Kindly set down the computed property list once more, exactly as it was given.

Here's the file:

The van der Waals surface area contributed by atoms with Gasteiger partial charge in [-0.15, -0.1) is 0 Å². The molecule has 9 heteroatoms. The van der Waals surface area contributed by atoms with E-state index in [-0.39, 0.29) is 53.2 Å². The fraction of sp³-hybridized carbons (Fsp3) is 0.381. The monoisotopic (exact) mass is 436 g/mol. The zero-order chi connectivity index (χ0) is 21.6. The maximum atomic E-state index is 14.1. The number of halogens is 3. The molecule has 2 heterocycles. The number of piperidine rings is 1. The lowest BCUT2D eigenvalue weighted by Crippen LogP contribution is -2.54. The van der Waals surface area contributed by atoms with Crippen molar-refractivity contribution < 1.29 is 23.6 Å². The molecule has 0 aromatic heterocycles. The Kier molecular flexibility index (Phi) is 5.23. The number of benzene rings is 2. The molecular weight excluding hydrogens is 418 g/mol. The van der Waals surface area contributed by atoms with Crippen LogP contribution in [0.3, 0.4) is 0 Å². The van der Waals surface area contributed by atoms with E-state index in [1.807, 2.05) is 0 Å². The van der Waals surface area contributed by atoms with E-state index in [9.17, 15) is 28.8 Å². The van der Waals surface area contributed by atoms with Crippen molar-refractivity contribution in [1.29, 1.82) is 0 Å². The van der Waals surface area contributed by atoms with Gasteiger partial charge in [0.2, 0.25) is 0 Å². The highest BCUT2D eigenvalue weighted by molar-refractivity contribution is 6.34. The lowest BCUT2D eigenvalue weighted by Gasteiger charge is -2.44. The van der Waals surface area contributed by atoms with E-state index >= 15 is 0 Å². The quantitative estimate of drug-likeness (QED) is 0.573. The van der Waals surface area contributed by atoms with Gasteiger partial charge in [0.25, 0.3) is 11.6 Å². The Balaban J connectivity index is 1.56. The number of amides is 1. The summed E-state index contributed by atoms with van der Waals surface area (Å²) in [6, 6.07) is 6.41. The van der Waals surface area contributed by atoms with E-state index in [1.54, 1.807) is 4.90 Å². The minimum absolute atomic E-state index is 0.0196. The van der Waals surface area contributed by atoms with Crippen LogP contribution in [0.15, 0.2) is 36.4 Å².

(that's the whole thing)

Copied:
The van der Waals surface area contributed by atoms with Gasteiger partial charge in [-0.15, -0.1) is 0 Å². The molecule has 9 heteroatoms. The van der Waals surface area contributed by atoms with E-state index in [-0.39, 0.29) is 53.2 Å². The fraction of sp³-hybridized carbons (Fsp3) is 0.381. The monoisotopic (exact) mass is 436 g/mol. The zero-order chi connectivity index (χ0) is 21.6. The maximum atomic E-state index is 14.1. The number of halogens is 3. The molecule has 2 heterocycles. The number of piperidine rings is 1. The lowest BCUT2D eigenvalue weighted by Crippen LogP contribution is -2.54. The van der Waals surface area contributed by atoms with Crippen molar-refractivity contribution < 1.29 is 23.6 Å². The molecule has 0 aromatic heterocycles. The Kier molecular flexibility index (Phi) is 5.23. The number of benzene rings is 2. The molecular weight excluding hydrogens is 418 g/mol. The van der Waals surface area contributed by atoms with Crippen LogP contribution in [0.3, 0.4) is 0 Å². The van der Waals surface area contributed by atoms with E-state index in [1.807, 2.05) is 0 Å². The van der Waals surface area contributed by atoms with E-state index in [9.17, 15) is 28.8 Å². The van der Waals surface area contributed by atoms with Crippen molar-refractivity contribution in [1.29, 1.82) is 0 Å². The van der Waals surface area contributed by atoms with Gasteiger partial charge in [0.2, 0.25) is 0 Å². The highest BCUT2D eigenvalue weighted by molar-refractivity contribution is 6.34. The lowest BCUT2D eigenvalue weighted by Gasteiger charge is -2.44. The van der Waals surface area contributed by atoms with E-state index >= 15 is 0 Å². The quantitative estimate of drug-likeness (QED) is 0.573. The van der Waals surface area contributed by atoms with Gasteiger partial charge in [0.25, 0.3) is 11.6 Å². The Balaban J connectivity index is 1.56. The number of amides is 1. The summed E-state index contributed by atoms with van der Waals surface area (Å²) in [6, 6.07) is 6.41. The van der Waals surface area contributed by atoms with E-state index in [1.54, 1.807) is 4.90 Å². The minimum absolute atomic E-state index is 0.0196. The van der Waals surface area contributed by atoms with Crippen LogP contribution in [0.15, 0.2) is 36.4 Å².